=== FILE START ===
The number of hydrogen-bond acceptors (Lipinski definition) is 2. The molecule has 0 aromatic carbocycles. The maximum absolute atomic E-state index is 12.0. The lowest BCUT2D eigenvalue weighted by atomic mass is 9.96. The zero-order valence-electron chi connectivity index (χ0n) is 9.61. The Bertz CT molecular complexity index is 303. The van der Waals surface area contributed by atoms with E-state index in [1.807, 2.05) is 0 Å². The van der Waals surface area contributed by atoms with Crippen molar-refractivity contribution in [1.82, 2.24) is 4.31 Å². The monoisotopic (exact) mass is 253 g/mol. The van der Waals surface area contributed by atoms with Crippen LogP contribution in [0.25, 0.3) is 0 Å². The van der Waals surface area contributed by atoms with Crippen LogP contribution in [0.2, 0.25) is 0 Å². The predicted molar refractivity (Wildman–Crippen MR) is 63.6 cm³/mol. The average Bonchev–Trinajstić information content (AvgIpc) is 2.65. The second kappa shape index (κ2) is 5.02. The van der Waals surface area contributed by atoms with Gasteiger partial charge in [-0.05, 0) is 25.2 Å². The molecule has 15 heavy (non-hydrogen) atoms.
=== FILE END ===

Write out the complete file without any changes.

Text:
The number of hydrogen-bond acceptors (Lipinski definition) is 2. The molecule has 0 aromatic carbocycles. The maximum absolute atomic E-state index is 12.0. The lowest BCUT2D eigenvalue weighted by atomic mass is 9.96. The zero-order valence-electron chi connectivity index (χ0n) is 9.61. The Bertz CT molecular complexity index is 303. The van der Waals surface area contributed by atoms with E-state index in [1.807, 2.05) is 0 Å². The van der Waals surface area contributed by atoms with Crippen molar-refractivity contribution in [1.82, 2.24) is 4.31 Å². The monoisotopic (exact) mass is 253 g/mol. The van der Waals surface area contributed by atoms with Crippen LogP contribution in [0.25, 0.3) is 0 Å². The van der Waals surface area contributed by atoms with Crippen LogP contribution in [0.2, 0.25) is 0 Å². The predicted molar refractivity (Wildman–Crippen MR) is 63.6 cm³/mol. The average Bonchev–Trinajstić information content (AvgIpc) is 2.65. The second kappa shape index (κ2) is 5.02. The van der Waals surface area contributed by atoms with Gasteiger partial charge in [-0.05, 0) is 25.2 Å². The molecule has 15 heavy (non-hydrogen) atoms.